Scanlon Joins Herrera Beutler and Bipartisan Group of Congressional Members to Introduce Legislation Requiring Government Agencies to Obtain Warrants Before Accessing Americans’ Geolocation Data

Washington, D.C. — Today, Congresswoman Mary Gay Scanlon (PA-05) announced the introduction of the No Trace Act, legislation which would prevent government agencies from accessing an American’s geolocation information without first obtaining a warrant. The bipartisan bill is co-led by U.S. Representatives Jaime Herrera Beutler (WA-03), Lou Correa (CA-46), and Victoria Spartz (IN-05).

Reporting (available here, here, and here) has revealed federal agencies purchased Americans’ geolocation data to pinpoint their mobile device locations, and have done so without first obtaining a warrant. This type of overreach violates the Constitution’s Fourth Amendment protections against unreasonable searches and seizures.

“I'm proud to join my colleagues in leading this effort to protect Americans' constitutional right to privacy,” said Rep. Scanlon. “Given the ever-changing nature of technology, Congress must ensure that our laws are updated to prevent sensitive information like geolocation data from being shared with law enforcement agencies without due process. I look forward to working with the No Trace Act's bipartisan co-leads to advance this important legislation.”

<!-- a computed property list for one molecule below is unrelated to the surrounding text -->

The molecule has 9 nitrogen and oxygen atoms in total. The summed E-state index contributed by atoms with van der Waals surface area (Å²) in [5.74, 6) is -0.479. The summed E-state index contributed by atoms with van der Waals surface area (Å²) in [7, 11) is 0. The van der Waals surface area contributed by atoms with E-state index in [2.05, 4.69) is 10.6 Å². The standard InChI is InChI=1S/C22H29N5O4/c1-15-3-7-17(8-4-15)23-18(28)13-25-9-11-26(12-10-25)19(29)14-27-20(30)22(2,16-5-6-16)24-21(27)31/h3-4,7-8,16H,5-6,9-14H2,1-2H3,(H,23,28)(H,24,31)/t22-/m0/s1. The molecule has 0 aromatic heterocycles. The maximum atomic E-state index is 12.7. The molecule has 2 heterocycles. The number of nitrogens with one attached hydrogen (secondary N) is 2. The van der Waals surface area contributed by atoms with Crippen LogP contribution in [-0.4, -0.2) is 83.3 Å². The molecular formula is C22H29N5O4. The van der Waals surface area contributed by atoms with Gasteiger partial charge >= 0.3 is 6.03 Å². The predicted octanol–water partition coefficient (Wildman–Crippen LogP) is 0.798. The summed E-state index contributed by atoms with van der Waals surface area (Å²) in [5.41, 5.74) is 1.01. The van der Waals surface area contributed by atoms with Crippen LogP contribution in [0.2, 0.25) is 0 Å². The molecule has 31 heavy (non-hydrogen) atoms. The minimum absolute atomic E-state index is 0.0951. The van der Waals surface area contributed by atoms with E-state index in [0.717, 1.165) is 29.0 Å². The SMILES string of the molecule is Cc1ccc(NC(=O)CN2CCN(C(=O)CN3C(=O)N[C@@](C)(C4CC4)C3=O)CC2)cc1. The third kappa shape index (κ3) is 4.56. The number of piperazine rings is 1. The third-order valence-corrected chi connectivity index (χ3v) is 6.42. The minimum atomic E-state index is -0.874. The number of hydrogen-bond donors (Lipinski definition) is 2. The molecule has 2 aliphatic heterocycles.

“The Constitution’s Fourth Amendment enshrines Americans’ right to privacy, and with rapid advances in technology over the years, we should update our laws accordingly. I’m introducing the bipartisan No Trace Act in Congress to stop federal agencies from accessing law-abiding Americans’ sensitive information, like geolocation data from a phone or an app, without first obtaining a warrant. I take seriously my duty as the people’s representative to the federal government, which means ensuring government’s priority is to always serve and protect citizens,” Rep. Herrera Beutler said.

“As technology improves, so must our laws. The No Trace Act protects Americans’ Fourth Amendment rights by updating our laws to ensure federal law enforcement agencies secure the correct warrants when trying to access someone's location from an app or personal device. This is a critical improvement to our laws that protects the privacy and security of individuals. I am proud to join my colleagues in introducing this commonsense and bipartisan legislation,” added Rep. Correa.



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